Each step has a set estimated time of completion but some steps can be started while others are being worked on. A critical path would be set and slack time existed in this chart. It was managements daily responsibility to analyze work-flow and see where the projects (tax returns) are in the path.

At many companies, we as college students usually start off in positions take don’t require much management techniques or strategies that are to be personally implemented by us but as we progess, our jobs get much more focused and oriented on developing these skill sets.

Has anyone else worked at a tax firm that experienced something similar to what I have?

Service Productivity

This week we learned about Service Productivity. It reminded me of one of the Finance Retreats at my last internship with the Chicago Housing Authority (CHA). The CHA provides a service to the residents of public housing and section 8 voucher holders. The retreats were led by the CFO, and designed as a way for finance staff members to leave the office building, meet at a central location for the purpose of doing team building exercises and brainstorming as a group on how to be more productive around the office. This productivity included saving the company money, how to work cross-departmental cohesively, and how to bring extra revenue into the company. One of the reasons it is so important to conserve money at the CHA, is because they are one of the few housing authorities across the country who are given money by The U.S. Department of Housing and Urban Development (HUD) to use where they need it, for things such as resident programs. Other housing authorities are told by HUD where they must spend the money.


We came up with the following solutions:


Saving the CHA money

  • We had several unused industrial sized printers sitting in the hallway. We decided to sell them and use the money to purchase new ones.
  • Instead of each group within Finance (budget, financial reporting, treasury etc.) ordering their own supplies, one person would be responsible for ordering supplies. This would cut down on extra unused supplies and double ordering.


Working cross-departmental cohesively

  • We determined that employees in one area of finance may not be respecting due dates, which would cause another area to be late submitting reports, in turn lowering productivity. For example, financial reporting may depend on certain numbers from Accounts Payable (AP) within a given time frame. If they don’t receive those numbers, they cannot complete their reports.


Bringing in additional revenue

  • The CHA is one of the largest housing authorities (HA) in the country. We decided to use our staff as consultants to advise smaller housing authorities on various issues.


Productivity is defined as the ratio of outputs (in this case service) divided by the inputs (labor and capital). In these three cases, the CHA is using its employees as input and the output is the savings of money and employee time, as well as revenue generated which translates into money that can be used to further service the residents.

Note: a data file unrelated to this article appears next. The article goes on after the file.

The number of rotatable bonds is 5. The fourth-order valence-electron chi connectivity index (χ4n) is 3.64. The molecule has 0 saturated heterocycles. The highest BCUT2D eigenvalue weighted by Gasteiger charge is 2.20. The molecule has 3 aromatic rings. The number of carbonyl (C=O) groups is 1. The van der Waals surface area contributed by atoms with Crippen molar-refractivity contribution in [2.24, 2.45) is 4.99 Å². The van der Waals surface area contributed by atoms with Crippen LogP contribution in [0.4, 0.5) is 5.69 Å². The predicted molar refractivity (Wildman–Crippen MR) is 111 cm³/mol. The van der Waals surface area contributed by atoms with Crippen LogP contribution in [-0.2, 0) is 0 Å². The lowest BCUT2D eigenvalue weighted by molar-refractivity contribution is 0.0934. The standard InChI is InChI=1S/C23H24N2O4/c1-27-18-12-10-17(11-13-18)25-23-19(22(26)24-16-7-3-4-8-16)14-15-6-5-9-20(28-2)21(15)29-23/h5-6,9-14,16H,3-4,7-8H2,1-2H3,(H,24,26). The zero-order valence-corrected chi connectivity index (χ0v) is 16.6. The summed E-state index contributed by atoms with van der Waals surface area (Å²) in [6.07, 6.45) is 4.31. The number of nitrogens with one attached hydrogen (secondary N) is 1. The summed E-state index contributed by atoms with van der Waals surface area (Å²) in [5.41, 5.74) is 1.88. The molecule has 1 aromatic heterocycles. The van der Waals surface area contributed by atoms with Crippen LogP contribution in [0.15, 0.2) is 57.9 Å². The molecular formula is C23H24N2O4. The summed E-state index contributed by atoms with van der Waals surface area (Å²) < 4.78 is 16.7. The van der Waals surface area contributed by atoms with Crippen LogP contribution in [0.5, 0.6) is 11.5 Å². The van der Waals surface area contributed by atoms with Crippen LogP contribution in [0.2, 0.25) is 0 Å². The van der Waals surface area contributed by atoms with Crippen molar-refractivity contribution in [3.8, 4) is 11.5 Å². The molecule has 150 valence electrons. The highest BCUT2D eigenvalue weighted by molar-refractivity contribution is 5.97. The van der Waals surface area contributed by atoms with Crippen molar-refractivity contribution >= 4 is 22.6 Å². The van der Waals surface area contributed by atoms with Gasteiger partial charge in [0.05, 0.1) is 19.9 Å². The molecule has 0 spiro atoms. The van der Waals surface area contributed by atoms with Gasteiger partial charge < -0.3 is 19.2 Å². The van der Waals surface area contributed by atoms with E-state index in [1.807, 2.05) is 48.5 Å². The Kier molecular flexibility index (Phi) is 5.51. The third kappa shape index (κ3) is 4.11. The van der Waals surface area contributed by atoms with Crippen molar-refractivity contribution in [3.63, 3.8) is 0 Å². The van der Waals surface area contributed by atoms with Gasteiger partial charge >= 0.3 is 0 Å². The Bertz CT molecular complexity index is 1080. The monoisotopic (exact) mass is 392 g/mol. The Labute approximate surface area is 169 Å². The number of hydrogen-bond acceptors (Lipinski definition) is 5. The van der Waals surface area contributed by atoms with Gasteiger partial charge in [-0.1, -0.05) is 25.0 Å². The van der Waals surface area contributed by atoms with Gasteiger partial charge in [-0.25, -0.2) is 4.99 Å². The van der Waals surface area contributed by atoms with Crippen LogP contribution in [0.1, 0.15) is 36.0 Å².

What are some ways you have improved service productivity at your company?

The Cursed Shop

“Beware of this haunted shop I heard there was a kid who once entered this shop and never came out. His poor mother lives in misery because of her loss” said Cousin Noah. I still remember that day while my cousin and I were walking passing by this shop located in Arad Town. It was before 20 years but I remember it like yesterday, this shop was called the cursed shop, or the haunted shop. Furthermore the title (cursed shop) came because whenever a restaurant opens in this same shop after a while the business shuts down. By time people started believing that this shop was really cursed, it’s funny how some people are naïve.



I kept in mind this shop and the different restaurants that opened there; I said to myself there must be a reason behind this. Further investigation in this case I found out the reason was simple; the restaurants did not have good forecasts for the demands of the customers. A restaurant would open to operate and they would order for example a large amount of Kebab given it’s a restaurant serving fresh food they would have many Kebab left unfortunately some were already grilled and been ready to serve, this is just one example. Of course the forecasting was not the only reason, given the place of the restaurant, prices, and demand of customers played a role.

I believe that this restaurant could have avoided the risk by using the forecast starting from Qualitative method (using surveys or even second hand information.)Also using the Quantitative methods to forecast the demand and base the price on the forecasts.

Friday (11th may) class was an eye opening class, I always wanted to know how restaurants were able to survive and know exactly how much portion of meat, salads , fish , or any type of food to prepare each day. From the class exercise I leaned that there are different types of forecasts that addresses different categorize like (Economic, Technological and Demand forecasts.)Furthermore each method is suitable for a different case or scenario. There are two approaches to this matter the Qualitative  including ( Delphi method , consumer market survey , sales force composite) , and the Quantitative method including  ( Naïve approach , moving averages , exponential smoothing , trend projection , linear regression. )Moreover the manager has to know what type of forecast to use because each approach will give an answer however only one answer is accurate and reflects reality.





Do you believe that Forecasting is vital for any restaurant?

  1. YES
  2.  NO
  3. I didn’t read the article I just want to comment for the 5%

What do you think is the best Quantitative method to use for the restaurant?



More on restaurants failure click here: